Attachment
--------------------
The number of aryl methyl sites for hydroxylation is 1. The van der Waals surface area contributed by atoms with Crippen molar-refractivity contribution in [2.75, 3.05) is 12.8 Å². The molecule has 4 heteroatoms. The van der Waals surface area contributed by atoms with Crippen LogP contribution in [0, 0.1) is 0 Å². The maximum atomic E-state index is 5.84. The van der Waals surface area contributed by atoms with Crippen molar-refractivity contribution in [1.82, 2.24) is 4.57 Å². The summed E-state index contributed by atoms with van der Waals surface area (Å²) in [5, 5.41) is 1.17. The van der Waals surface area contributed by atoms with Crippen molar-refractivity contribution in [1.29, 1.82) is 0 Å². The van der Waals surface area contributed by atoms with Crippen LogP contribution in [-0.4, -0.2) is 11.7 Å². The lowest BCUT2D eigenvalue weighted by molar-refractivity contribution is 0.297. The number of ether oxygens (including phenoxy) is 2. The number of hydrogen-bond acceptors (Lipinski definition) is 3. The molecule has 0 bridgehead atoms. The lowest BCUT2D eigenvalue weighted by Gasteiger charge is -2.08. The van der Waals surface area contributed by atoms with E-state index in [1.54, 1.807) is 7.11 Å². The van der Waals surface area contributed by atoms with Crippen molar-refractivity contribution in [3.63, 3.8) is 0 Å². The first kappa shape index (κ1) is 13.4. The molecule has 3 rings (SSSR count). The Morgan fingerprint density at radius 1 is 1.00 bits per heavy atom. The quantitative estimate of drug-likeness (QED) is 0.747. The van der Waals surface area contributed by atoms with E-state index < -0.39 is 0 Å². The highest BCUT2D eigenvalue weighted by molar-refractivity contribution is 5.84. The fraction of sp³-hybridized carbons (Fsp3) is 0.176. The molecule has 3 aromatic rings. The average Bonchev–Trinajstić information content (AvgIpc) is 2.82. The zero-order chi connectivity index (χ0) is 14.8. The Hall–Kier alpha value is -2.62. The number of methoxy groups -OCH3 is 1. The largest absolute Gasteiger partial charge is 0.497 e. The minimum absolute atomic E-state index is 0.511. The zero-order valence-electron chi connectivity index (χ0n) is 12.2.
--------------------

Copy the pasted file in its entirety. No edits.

The number of aryl methyl sites for hydroxylation is 1. The van der Waals surface area contributed by atoms with Crippen molar-refractivity contribution in [2.75, 3.05) is 12.8 Å². The molecule has 4 heteroatoms. The van der Waals surface area contributed by atoms with Crippen LogP contribution in [0, 0.1) is 0 Å². The maximum atomic E-state index is 5.84. The van der Waals surface area contributed by atoms with Crippen molar-refractivity contribution in [1.82, 2.24) is 4.57 Å². The summed E-state index contributed by atoms with van der Waals surface area (Å²) in [5, 5.41) is 1.17. The van der Waals surface area contributed by atoms with Crippen molar-refractivity contribution in [1.29, 1.82) is 0 Å². The van der Waals surface area contributed by atoms with Crippen LogP contribution in [-0.4, -0.2) is 11.7 Å². The lowest BCUT2D eigenvalue weighted by molar-refractivity contribution is 0.297. The number of ether oxygens (including phenoxy) is 2. The number of hydrogen-bond acceptors (Lipinski definition) is 3. The molecule has 0 bridgehead atoms. The lowest BCUT2D eigenvalue weighted by Gasteiger charge is -2.08. The van der Waals surface area contributed by atoms with E-state index in [1.54, 1.807) is 7.11 Å². The van der Waals surface area contributed by atoms with Crippen molar-refractivity contribution in [3.63, 3.8) is 0 Å². The first kappa shape index (κ1) is 13.4. The molecule has 3 rings (SSSR count). The Morgan fingerprint density at radius 1 is 1.00 bits per heavy atom. The quantitative estimate of drug-likeness (QED) is 0.747. The van der Waals surface area contributed by atoms with E-state index < -0.39 is 0 Å². The highest BCUT2D eigenvalue weighted by molar-refractivity contribution is 5.84. The fraction of sp³-hybridized carbons (Fsp3) is 0.176. The molecule has 3 aromatic rings. The average Bonchev–Trinajstić information content (AvgIpc) is 2.82. The zero-order chi connectivity index (χ0) is 14.8. The Hall–Kier alpha value is -2.62. The number of methoxy groups -OCH3 is 1. The largest absolute Gasteiger partial charge is 0.497 e. The minimum absolute atomic E-state index is 0.511. The zero-order valence-electron chi connectivity index (χ0n) is 12.2.